Hight moves into position to be a repeat Olympian
January 13, 2010
If the U.S. halfpipe rider standings remain as they are today, Elena Hight will be making a return trip to the Winter Olympics next month.
Hight strengthened her Olympic position last week at Mammoth Mountain with podium and fifth-place performances.
“I’m really stoked on that. It makes it a lot more real going into the last two contests that Vancouver is a possibility,” Hight said. “Mammoth is pretty close to home. I had lot of support there. A lot of friends came down, and it was more hanging out with friends and me being mellow the whole week. That really took the pressure off.”
The U.S. Olympic Committee is expected to send four male and four female halfpipe riders to the Winter Games. Kelly Clark and Gretchen Bleiler have wrapped up Olympic invitations for the women, while Shaun White and Louie Vito have nailed down men’s spots in Vancouver.
With two podium efforts at Mammoth, South Lake Tahoe’s Hannah Teter, the 2006 Olympic champion who is originally from Belmont, Vt., sits in third place in the women’s standings, while Hight, a 2006 Olympian, is fourth.
“The last time around I was more of an underdog, and I felt less pressure because no one expected me to do well,” said Hight, who spent most of her youth in South Lake Tahoe. “The last four years there has been so much progression in snowboarding, I think there is a lot more pressure on everyone.”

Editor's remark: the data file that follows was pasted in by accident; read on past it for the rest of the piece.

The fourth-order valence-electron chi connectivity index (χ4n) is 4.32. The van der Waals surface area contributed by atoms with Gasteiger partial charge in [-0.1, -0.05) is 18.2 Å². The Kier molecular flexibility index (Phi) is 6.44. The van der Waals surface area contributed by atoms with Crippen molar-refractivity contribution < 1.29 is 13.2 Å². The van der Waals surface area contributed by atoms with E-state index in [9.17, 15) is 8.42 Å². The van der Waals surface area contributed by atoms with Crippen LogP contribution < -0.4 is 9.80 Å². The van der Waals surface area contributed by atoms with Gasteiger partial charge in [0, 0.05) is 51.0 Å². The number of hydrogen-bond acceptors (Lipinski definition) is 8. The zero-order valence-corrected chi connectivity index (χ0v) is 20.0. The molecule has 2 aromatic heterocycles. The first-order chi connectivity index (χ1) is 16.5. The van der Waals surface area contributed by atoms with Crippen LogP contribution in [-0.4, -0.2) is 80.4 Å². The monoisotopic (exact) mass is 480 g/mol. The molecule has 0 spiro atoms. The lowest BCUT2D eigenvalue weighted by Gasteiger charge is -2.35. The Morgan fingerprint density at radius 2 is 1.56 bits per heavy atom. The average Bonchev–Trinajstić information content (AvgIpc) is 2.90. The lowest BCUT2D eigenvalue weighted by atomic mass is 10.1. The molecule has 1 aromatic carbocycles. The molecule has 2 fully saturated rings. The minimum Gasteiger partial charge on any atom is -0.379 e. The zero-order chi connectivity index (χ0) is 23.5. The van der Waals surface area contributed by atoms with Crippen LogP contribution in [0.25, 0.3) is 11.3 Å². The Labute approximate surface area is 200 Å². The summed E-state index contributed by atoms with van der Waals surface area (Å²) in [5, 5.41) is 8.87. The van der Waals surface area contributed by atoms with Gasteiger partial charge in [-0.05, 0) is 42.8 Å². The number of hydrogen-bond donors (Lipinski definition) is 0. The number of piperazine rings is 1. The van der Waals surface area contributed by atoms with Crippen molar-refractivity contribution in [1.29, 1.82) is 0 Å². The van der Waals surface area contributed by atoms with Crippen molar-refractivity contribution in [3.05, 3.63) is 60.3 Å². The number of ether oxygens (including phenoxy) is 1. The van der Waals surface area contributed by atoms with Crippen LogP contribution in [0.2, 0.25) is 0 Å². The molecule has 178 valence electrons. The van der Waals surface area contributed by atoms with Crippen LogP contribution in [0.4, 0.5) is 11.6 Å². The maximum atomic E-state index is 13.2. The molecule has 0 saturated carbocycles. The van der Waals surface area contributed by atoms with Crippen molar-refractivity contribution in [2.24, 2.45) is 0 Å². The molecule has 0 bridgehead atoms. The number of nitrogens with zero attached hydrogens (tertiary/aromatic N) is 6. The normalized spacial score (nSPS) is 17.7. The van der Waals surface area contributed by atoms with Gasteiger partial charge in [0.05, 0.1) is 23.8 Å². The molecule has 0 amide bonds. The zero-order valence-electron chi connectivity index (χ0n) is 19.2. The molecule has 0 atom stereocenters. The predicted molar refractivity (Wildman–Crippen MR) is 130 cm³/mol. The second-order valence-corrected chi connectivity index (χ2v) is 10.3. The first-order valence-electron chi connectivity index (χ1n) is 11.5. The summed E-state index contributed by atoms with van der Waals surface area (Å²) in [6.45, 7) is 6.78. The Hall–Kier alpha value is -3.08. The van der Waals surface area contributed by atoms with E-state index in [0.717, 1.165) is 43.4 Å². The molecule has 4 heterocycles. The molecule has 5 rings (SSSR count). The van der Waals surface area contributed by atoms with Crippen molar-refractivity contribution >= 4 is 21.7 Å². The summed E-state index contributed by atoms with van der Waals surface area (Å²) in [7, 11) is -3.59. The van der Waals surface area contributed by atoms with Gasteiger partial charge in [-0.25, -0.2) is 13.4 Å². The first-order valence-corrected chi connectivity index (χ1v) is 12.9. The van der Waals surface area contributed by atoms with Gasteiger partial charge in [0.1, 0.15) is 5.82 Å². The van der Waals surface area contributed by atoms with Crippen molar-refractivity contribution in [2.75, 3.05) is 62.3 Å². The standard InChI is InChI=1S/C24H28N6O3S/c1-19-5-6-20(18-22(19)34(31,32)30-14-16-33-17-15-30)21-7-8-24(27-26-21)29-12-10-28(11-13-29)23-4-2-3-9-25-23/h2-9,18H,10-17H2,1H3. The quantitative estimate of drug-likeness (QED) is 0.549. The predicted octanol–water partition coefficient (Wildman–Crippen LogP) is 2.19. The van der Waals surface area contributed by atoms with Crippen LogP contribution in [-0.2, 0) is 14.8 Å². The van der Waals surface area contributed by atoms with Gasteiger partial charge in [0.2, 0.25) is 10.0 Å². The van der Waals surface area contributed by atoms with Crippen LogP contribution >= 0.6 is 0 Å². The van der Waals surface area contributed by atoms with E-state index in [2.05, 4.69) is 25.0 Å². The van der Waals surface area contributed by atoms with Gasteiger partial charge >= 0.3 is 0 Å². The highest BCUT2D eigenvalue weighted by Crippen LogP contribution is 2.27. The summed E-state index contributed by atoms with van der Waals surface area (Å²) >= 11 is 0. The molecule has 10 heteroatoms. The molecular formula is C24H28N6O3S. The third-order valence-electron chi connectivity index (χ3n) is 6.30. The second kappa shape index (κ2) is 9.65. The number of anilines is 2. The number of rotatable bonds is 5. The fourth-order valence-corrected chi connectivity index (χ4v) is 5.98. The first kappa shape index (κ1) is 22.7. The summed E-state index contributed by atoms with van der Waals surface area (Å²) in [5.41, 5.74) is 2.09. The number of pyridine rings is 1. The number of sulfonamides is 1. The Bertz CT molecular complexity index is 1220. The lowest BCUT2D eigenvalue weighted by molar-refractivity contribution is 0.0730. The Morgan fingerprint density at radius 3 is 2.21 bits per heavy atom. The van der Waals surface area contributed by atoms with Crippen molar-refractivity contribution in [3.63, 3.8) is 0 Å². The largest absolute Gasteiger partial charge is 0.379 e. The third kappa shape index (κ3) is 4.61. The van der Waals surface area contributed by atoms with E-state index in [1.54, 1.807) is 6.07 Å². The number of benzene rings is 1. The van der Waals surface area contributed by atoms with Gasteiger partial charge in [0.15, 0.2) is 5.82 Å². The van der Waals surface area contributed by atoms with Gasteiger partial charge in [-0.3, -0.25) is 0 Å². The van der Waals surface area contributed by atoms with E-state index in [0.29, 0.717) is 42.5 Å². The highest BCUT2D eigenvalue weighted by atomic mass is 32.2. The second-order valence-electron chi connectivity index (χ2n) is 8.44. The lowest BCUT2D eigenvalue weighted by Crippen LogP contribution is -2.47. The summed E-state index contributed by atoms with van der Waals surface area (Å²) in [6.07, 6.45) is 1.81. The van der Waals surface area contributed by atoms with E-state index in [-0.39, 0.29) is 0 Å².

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The 20-year-old Hight increased her degree of difficulty on Saturday by throwing back-to-back 900s for only the second time in a contest.
“While I was really happy with my riding on Wednesday, I didn’t place as well as I wanted to. This is the time to step up your riding and try to do some things that haven’t been done,” Hight said. “I’m pretty confident with those tricks. I have a week to get the kinks worked out, and Park City is the time to go all out.”
Two contests remain Jan. 22-23 before the Olympic teams are officially announced on Jan. 24.
“I’m looking for a podium for sure in the next two events. With that, I’d be very happy,” she said.
Hight said that even though the competition is intense to qualify for the Games, it isn’t done with disregard to friendships.
“All of the girls and guys who are basically going for the Olympics are really close friends. We travel together and have become each other’s family,” Hight said. “This pressure brings everyone together more. We are all there for each other more. I don’t know what it’d be like if all of us were enemies on the hill.”